FRTB: The capital impact of proxy choice

By Yaacov Mutnikas, executive vice president, financial market technologies, IHS Markit

The Fundamental Review of the Trading Book (FRTB) rules require banks to decompose risks into (and hold capital against) risk factors, or exogenous characteristics that cause changes in position values. The standards provide a definition of what makes a risk factor “modellable” for capital purposes, with non-modellable risk factors (NMRFs) requiring extra capital to be held. Last year’s ISDA quantitative impact study found that this add-on could account for some 30% of total market risk capital. With bank trading operations already struggling to maintain profitability under high capital requirements from Basel III, tough business decisions will need to be made unless they can find ways to reduce the capital impact of FRTB to maintain profitability.

Current efforts are focused on exploring reductions in NMRF-related capital. Increasing available data can also increase the modellabilty of risk factors and reduces capital. IHS Markit previously published research that demonstrated how external transaction data can be combined with a bank’s existing, internal data sets to increase the modellability of risk factors. This in turn led to capital reductions of as much as 40% through the reduction of NMRFs. However, even using external data, the impact of NMRFs remains significant, leading banks to look for other ways of reducing the number of non-modellable risk factors.

One area worth exploring further is the use of proxies where modellability data for a risk factor is unavailable. We have assessed two such options for deriving proxies for risk factors and the capital impact of these choices. The two methods tested were:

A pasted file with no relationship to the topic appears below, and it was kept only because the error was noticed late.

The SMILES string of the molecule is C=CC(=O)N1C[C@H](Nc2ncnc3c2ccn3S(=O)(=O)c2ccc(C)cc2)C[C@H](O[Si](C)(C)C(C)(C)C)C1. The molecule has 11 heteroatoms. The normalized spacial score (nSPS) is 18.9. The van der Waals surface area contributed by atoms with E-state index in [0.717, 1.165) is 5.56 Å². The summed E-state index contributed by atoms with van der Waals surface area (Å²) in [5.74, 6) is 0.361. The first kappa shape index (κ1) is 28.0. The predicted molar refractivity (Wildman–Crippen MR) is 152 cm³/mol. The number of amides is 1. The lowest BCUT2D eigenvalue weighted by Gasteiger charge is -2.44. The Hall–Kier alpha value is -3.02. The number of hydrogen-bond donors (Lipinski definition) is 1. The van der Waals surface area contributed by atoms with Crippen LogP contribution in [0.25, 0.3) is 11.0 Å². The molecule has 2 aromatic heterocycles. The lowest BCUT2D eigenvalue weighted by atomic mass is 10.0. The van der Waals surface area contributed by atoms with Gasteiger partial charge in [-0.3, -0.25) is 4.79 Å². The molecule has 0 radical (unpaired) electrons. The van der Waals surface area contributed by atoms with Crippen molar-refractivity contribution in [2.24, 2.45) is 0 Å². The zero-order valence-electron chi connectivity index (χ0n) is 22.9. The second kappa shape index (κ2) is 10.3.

• Simple rules-based approach
  • Statistical modelling approach

Under the first approach, the proxies are created using rules to find the closest modellable tenor from the interest rate curve. The “closest fit” modellable risk factor is then used to proxy the NMRF.

Under the second approach, a statistical model looks to ascertain the best proxy by looking for the most correlated risk factors and using data from that modellable risk factor as a proxy for the NMRF.

The research uses IHS Markit internal data and a hypothetical swaps portfolio, as in the previous study.

While both approaches have merit in their transparency and auditability, our research to date shows that the second method delivers the best overall proxy, as well as the greatest capital savings. In the example above, using the rules-based approach reduces capital by 11%. However, the statistical modelling approach produced a 19% saving in capital.

As these results will likely vary when applied to different asset classes, work will need to be done to understand the differences in these two methods by instrument type. We are already expanding the research into different asset classes to ensure the results hold true and to explore further the effects of the assumptions made in the two methodologies. However, what is clear is that using proxies and the selection of the proxy methodology can have a significant impact on NMRF capital charges. Given the earlier ISDA findings, this is clearly an area of research worth pursuing.

If you would like to discuss this article, please contact Neil McClurg.

Find information about the IHS Markit solution for FRTB, here.